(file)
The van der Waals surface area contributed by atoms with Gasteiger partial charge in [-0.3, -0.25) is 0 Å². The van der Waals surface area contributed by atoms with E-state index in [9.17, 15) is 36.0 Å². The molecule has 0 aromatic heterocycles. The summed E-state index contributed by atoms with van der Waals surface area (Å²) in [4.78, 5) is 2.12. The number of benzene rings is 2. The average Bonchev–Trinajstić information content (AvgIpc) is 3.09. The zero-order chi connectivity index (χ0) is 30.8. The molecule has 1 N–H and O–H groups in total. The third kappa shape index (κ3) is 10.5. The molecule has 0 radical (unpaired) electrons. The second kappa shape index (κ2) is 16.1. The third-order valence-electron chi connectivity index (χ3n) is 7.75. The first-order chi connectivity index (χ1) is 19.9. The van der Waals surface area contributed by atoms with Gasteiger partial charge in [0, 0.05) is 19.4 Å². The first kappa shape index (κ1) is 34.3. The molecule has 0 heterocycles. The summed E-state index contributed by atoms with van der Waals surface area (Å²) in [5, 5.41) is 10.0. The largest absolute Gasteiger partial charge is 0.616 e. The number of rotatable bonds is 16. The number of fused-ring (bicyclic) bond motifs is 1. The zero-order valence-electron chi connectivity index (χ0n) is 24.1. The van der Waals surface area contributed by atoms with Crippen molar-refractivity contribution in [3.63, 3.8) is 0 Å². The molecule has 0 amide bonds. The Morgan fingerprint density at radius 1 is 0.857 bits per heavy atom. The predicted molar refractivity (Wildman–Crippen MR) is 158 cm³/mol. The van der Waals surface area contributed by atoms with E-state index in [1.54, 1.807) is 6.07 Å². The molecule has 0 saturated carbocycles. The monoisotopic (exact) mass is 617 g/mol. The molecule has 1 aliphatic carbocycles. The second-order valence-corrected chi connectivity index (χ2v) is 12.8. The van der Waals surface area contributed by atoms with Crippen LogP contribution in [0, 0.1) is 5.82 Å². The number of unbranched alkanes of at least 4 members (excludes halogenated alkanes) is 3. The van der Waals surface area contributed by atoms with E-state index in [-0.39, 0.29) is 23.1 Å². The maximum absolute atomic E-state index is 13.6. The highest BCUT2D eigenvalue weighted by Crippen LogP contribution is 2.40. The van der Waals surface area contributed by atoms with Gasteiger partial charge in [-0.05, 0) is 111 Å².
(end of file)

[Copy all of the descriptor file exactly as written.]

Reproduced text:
The van der Waals surface area contributed by atoms with Gasteiger partial charge in [-0.3, -0.25) is 0 Å². The van der Waals surface area contributed by atoms with E-state index in [9.17, 15) is 36.0 Å². The molecule has 0 aromatic heterocycles. The summed E-state index contributed by atoms with van der Waals surface area (Å²) in [4.78, 5) is 2.12. The number of benzene rings is 2. The average Bonchev–Trinajstić information content (AvgIpc) is 3.09. The zero-order chi connectivity index (χ0) is 30.8. The molecule has 1 N–H and O–H groups in total. The third kappa shape index (κ3) is 10.5. The molecule has 0 radical (unpaired) electrons. The second kappa shape index (κ2) is 16.1. The third-order valence-electron chi connectivity index (χ3n) is 7.75. The first-order chi connectivity index (χ1) is 19.9. The van der Waals surface area contributed by atoms with Gasteiger partial charge in [0, 0.05) is 19.4 Å². The first kappa shape index (κ1) is 34.3. The molecule has 0 heterocycles. The summed E-state index contributed by atoms with van der Waals surface area (Å²) in [5, 5.41) is 10.0. The largest absolute Gasteiger partial charge is 0.616 e. The number of rotatable bonds is 16. The number of fused-ring (bicyclic) bond motifs is 1. The zero-order valence-electron chi connectivity index (χ0n) is 24.1. The van der Waals surface area contributed by atoms with Crippen molar-refractivity contribution in [3.63, 3.8) is 0 Å². The molecule has 0 amide bonds. The Morgan fingerprint density at radius 1 is 0.857 bits per heavy atom. The predicted molar refractivity (Wildman–Crippen MR) is 158 cm³/mol. The van der Waals surface area contributed by atoms with E-state index in [1.54, 1.807) is 6.07 Å². The molecule has 0 saturated carbocycles. The monoisotopic (exact) mass is 617 g/mol. The molecule has 1 aliphatic carbocycles. The second-order valence-corrected chi connectivity index (χ2v) is 12.8. The van der Waals surface area contributed by atoms with Crippen LogP contribution in [0, 0.1) is 5.82 Å². The number of unbranched alkanes of at least 4 members (excludes halogenated alkanes) is 3. The van der Waals surface area contributed by atoms with E-state index in [-0.39, 0.29) is 23.1 Å². The maximum absolute atomic E-state index is 13.6. The highest BCUT2D eigenvalue weighted by Crippen LogP contribution is 2.40. The van der Waals surface area contributed by atoms with Gasteiger partial charge in [-0.05, 0) is 111 Å².